CAMPAIGNER’S PHONE WARNING TO POLICE Expert wants spy law change
A civil liberties campaigner has called for the law to be changed before police can access mobile phones taken from suspects.
Solicitor Scarlet Kim has been invited to take part in a steering group set up to advise Police Scotland on a code of conduct on phones.
She urged the Scottish Government to tighten up legislation before Police Scotland start using their controversial cyber kiosks.
The force spent more than £300,000 on the devices, which allow them to bypass passwords and encryptions while searching for evidence.
But Kim – legal officer for Privacy International, who campaign against state intrusion – said current laws let officers go on “fishing expeditions” any time they seize a phone.
She wants them to be forced to obtain a warrant before they can access information.
Kim has called on Holyrood to copy the US. In 2014, its Supreme Court made it illegal for enforcement agencies to seize and search a mobile phone without a warrant.
Kim said: “If you need a warrant to search a person’s house, why not a phone?”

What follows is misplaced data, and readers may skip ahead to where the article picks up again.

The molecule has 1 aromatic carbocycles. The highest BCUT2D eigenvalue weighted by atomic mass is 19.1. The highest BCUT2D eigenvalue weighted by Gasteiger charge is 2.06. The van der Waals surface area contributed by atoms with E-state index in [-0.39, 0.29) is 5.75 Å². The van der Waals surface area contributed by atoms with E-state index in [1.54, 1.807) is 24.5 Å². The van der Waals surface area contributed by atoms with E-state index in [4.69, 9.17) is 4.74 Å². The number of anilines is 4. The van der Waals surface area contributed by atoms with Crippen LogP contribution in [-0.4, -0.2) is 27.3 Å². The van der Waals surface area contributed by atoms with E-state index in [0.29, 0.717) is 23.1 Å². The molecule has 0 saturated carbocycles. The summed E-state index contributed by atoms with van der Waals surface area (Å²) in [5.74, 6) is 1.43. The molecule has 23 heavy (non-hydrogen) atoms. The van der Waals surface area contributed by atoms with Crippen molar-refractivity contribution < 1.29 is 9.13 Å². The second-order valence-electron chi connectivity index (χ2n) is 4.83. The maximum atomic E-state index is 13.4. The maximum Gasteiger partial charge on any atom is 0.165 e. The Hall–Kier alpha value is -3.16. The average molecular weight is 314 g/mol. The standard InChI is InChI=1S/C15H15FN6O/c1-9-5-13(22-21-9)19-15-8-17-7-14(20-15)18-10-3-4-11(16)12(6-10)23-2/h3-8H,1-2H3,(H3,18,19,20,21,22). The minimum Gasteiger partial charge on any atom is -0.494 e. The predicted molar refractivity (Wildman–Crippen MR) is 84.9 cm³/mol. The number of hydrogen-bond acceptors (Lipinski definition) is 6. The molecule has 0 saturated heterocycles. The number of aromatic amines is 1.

Detective Chief Superintendent Gerry McLean said: “We have been open and transparent about the proposed purpose of cyber kiosks and we have engaged with politicians, unions and partners from the justice sector ahead of their potential implementation.”
In 2016, Police Scotland were found to have harvested mobile data without proper authority in search of Sunday Mail sources,
Wat chdog s s a id t he y ha d contravened the European Convention of Human Rights by getting the data without a judge’s permission.
The breach came after we revealed a forgotten suspect in the Emma Caldwell murder investigation.
CODEBREAKER Cyber kiosk, above, Scarlet Kim, below, and left, mobile is impounded for evidence